State Controller John Chiang, no stranger to budget battles, is once again warning state leaders he may resort to "invasive cash conservation options" before July unless they pass a budget solving the state's $26.6 billion deficit.
The Democrat did not specify what those options might be, but he later referenced actions he took in 2009, which ranged from delayed tax refunds to IOUs.
With or without a budget, Chiang said the state will have enough cash through the 2010-11 fiscal year, which ends in June. But California will fall into the red in July unless lawmakers and the governor enact a spending plan that deals with the state's $26.6 billion deficit before then.
Even though California could pay all of its bills through June without a budget, Chiang said he may need to take actions weeks in advance to conserve cash for the later summer months. It's not a new message, but clearly Chiang is trying to make a point as Gov. Jerry Brown's stated March 10 budget deadline draws near.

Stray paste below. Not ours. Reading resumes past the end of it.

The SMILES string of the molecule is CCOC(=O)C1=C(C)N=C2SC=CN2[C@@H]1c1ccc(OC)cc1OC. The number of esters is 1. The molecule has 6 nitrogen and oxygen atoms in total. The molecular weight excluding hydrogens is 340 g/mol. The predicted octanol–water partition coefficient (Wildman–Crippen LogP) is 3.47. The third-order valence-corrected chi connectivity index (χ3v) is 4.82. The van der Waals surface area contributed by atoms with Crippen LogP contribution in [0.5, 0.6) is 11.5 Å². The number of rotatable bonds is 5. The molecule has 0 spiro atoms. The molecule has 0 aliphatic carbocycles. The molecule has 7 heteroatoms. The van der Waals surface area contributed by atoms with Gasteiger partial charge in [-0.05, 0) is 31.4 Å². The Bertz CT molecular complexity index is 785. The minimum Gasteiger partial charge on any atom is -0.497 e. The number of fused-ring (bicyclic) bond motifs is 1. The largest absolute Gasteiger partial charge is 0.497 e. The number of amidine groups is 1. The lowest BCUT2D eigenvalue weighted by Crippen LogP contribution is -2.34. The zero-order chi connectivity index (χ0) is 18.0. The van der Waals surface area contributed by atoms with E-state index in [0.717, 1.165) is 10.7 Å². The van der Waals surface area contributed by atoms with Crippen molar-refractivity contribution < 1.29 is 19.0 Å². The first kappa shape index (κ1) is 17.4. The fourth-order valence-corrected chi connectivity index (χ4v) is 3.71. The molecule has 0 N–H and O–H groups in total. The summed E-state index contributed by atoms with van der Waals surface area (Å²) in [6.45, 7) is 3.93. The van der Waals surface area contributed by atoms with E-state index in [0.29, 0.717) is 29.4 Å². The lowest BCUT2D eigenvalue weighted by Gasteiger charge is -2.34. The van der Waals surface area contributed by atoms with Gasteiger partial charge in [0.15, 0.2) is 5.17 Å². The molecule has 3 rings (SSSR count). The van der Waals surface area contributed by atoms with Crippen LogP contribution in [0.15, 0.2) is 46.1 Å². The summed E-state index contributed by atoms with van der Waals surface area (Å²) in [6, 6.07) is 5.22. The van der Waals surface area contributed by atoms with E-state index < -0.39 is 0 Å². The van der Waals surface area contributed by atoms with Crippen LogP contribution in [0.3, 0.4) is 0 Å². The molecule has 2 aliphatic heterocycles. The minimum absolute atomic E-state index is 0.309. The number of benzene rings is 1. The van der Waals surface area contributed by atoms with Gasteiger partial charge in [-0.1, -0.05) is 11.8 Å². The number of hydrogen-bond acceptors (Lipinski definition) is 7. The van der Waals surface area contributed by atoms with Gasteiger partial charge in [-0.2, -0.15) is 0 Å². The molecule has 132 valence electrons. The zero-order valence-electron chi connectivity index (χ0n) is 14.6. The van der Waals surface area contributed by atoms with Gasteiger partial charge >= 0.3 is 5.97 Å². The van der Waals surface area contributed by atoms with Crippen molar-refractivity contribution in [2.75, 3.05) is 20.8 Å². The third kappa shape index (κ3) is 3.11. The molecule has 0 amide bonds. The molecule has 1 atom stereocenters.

Chiang's cash projection sends something of a mixed signal. On one hand, the state has enough cash to keep pressure off lawmakers until late spring or early summer. On the other hand, the only way lawmakers can avoid a cash crunch in July is by acting well in advance. And if Brown's budget is the only viable solution, the state needs to act this month to set up a June election.
"'Defer and deny' is not a strategy for California's prosperity," Chiang wrote in a three-page letter. "For too many years, intense partisanship and the absence of consensus-building leadership have created completely avoidable crises which have only served to amplify and prolong the pain of the recent global recession."
A copy of Chiang's letter can be found here.